Wednesday, September 26, 2018 / 09:12 AM / FDC Research
It is becoming more and more apparent that Nigerian workers are not preparing for retirement. Of the 69 million people in the Nigerian labor force, only seven million have pension accounts. This represents approximately 10% of the labor force, leaving 90% potentially reliant on future generations – or the government – to take care of them when they are older. Moreover, most pension account holders in the country are aged between 30 and 49.
In a country where over half the population is below 30, you would expect that age group to account for a considerable proportion of pension accounts. In contrast, the US pensioned population accounts for more than 50% of its working age population and the number is over 70% in the United Kingdom.17,18 While saving for one’s future may seem like a necessary activity, a lack of confidence in the Nigerian system - due to issues of governance and corruption, employers' inability to contribute to pensions, and poor performance on pension returns – significantly constrains pension penetration in Nigeria.
Sharp Practices by Employers
The inadequate and untimely release of funds by employers has dampened confidence in the system and resulted in the delay or outright denial of pension rights in Nigeria. The accumulating arrears and unsustainable payments have subjected retirees to undue hardships, while many have died without being able to get their entitlements. The Pension Commission is in the process of introducing biometric authentication, while the Central Bank of Nigeria is rolling out digital identification. This should go a long way to boost confidence in the system.
Another major reason for low pension penetration is the poor provision by businesses. Private sector businesses often believe they do not have to provide their employees with pension plans, preferring not to accumulate the extra cost of putting a plan in place. However, the law deems it mandatory if you have over 15 employees.19 For employers that do have pension plans, there are several anecdotes of private employers failing to remit their contributions to employee pension accounts. Most are confident that they will not be penalized, even though the law stipulates a 2% penalty on unremitted funds.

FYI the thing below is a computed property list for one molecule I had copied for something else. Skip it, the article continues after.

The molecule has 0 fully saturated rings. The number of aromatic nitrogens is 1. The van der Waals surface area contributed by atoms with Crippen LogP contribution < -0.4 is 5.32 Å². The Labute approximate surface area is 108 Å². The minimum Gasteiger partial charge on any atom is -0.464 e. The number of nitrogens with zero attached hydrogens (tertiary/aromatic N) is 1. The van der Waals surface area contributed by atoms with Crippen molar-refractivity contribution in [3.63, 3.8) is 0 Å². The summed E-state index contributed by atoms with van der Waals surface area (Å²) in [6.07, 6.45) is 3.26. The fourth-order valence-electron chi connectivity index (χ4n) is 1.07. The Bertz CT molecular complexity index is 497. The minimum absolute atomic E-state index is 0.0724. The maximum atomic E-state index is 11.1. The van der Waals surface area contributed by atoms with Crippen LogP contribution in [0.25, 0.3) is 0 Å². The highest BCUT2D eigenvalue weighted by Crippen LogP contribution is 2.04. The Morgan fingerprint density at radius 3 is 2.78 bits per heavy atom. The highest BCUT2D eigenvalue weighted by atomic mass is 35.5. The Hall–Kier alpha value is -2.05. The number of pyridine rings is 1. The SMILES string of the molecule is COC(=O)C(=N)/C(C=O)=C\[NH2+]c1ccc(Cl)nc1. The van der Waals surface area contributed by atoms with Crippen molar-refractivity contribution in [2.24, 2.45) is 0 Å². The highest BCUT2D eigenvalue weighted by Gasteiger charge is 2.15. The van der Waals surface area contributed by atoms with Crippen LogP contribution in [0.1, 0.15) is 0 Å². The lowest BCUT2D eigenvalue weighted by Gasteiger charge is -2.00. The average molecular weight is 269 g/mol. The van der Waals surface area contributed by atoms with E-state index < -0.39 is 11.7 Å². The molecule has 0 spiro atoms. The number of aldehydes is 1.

This might reflect the historically high level of impunity in the country and lax enforcement by regulators. Recently, however, the National Pension Commission has attempted to penalize companies. In April 2018, it reported that employers were forced to pay over N6 billion in penalties for deducting funds from employees' salaries and not remitting them to their retirement accounts. This is a step in the right direction, but there are still a lot of organizations that are yet to remit their employees’ funds.
Return on Pension Investments
While corruption and impropriety on the part of employers is certainly a problem, the elephant in the room when it comes to Nigeria's pension industry is returns on investment. Returns have barely covered the high inflation rate over the years, meaning that people's savings are effectively losing value. The challenge is that pension fund administrators (PFAs) have traditionally invested in safe but low-yielding government securities. As at April 2018, 70% of PFA funds were put in government securities.
The hope is that new pension legislation would encourage PFAs to diversify their investments in order to get higher returns.20 The 2014 Pension Reform Act gave PFAs the permission to invest in alternative assets. A multi-fund system was also recently introduced, allowing PFAs to manage their assets according to the savers’ ages. Fund managers investing for younger members are allowed to take on more risk and invest in equities, real assets and private equity. Furthermore, funds aimed at younger savers can place up to 75% of assets in instruments other than government securities. Another way of getting higher returns would be by funding Nigeria's infrastructure.
The idea of pension fund investment has gained grounds in recent years as pension fund managers seek to expand their investment frontier beyond the traditional asset classes in a bid to diversify risk and returns. Given the high risk associated with long gestation period infrastructure projects, returns on this type of investment are typically high.
The country's infrastructure deficit has been discussed at length, and it would be reasonable to dedicate a portion of pension funds to plug this infrastructure deficit, particularly as pensions are long term investments allowing the funds to be retained for years. This will provide a huge pool of long term funds available for investments, which will lead to national economic development. In order to boost pension penetration, awareness about the benefits of having a pension fund needs to be raised.
This presents a challenge because low enrolments levels are largely due to the large informal structure of the Nigerian economy. However, the outlook is bright. Since July 2016, the Federal Government has implemented a slew of reforms aimed at making it more attractive for small scale entrepreneurs to register their businesses.
Policies that make it easier for small firms to enter the market, improve access to finance, pay taxes and improve electricity connections, could go a long way in formalizing the informal sector and ultimately boosting pension penetration. In terms of attracting higher returns of investment, the new multi-fund system is expected to prompt a gradual shift away from investing in low-yielding assets.